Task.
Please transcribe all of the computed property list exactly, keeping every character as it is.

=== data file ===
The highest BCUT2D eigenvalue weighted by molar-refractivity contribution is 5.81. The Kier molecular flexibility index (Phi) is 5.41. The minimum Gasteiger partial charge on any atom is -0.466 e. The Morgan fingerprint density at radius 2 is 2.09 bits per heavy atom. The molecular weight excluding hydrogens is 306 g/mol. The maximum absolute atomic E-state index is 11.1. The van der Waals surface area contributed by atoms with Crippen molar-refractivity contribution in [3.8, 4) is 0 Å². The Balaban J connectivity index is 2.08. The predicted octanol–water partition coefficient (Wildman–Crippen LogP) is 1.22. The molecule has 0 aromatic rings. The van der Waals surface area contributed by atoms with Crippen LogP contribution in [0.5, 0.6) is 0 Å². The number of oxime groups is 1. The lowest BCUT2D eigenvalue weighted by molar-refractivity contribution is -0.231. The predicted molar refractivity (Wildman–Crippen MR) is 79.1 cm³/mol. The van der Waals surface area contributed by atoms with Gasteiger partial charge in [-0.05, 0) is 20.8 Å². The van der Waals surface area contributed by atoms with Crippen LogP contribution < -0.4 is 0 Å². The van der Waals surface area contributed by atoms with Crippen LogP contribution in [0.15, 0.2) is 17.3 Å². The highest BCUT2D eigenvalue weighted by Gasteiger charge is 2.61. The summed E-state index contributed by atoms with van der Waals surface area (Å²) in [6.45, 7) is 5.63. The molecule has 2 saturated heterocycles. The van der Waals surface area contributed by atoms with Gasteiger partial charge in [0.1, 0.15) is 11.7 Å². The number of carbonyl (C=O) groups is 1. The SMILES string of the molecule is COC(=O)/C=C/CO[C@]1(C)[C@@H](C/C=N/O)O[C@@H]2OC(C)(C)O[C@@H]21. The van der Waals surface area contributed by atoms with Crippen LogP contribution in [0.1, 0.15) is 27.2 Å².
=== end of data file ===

The highest BCUT2D eigenvalue weighted by molar-refractivity contribution is 5.81. The Kier molecular flexibility index (Phi) is 5.41. The minimum Gasteiger partial charge on any atom is -0.466 e. The Morgan fingerprint density at radius 2 is 2.09 bits per heavy atom. The molecular weight excluding hydrogens is 306 g/mol. The maximum absolute atomic E-state index is 11.1. The van der Waals surface area contributed by atoms with Crippen molar-refractivity contribution in [3.8, 4) is 0 Å². The Balaban J connectivity index is 2.08. The predicted octanol–water partition coefficient (Wildman–Crippen LogP) is 1.22. The molecule has 0 aromatic rings. The van der Waals surface area contributed by atoms with Crippen LogP contribution in [0.5, 0.6) is 0 Å². The number of oxime groups is 1. The lowest BCUT2D eigenvalue weighted by molar-refractivity contribution is -0.231. The predicted molar refractivity (Wildman–Crippen MR) is 79.1 cm³/mol. The van der Waals surface area contributed by atoms with Gasteiger partial charge in [-0.05, 0) is 20.8 Å². The van der Waals surface area contributed by atoms with Crippen LogP contribution < -0.4 is 0 Å². The van der Waals surface area contributed by atoms with Crippen LogP contribution in [0.15, 0.2) is 17.3 Å². The highest BCUT2D eigenvalue weighted by Gasteiger charge is 2.61. The summed E-state index contributed by atoms with van der Waals surface area (Å²) in [6.45, 7) is 5.63. The molecule has 2 saturated heterocycles. The van der Waals surface area contributed by atoms with Gasteiger partial charge in [0.1, 0.15) is 11.7 Å². The number of carbonyl (C=O) groups is 1. The SMILES string of the molecule is COC(=O)/C=C/CO[C@]1(C)[C@@H](C/C=N/O)O[C@@H]2OC(C)(C)O[C@@H]21. The van der Waals surface area contributed by atoms with Crippen LogP contribution in [0.1, 0.15) is 27.2 Å².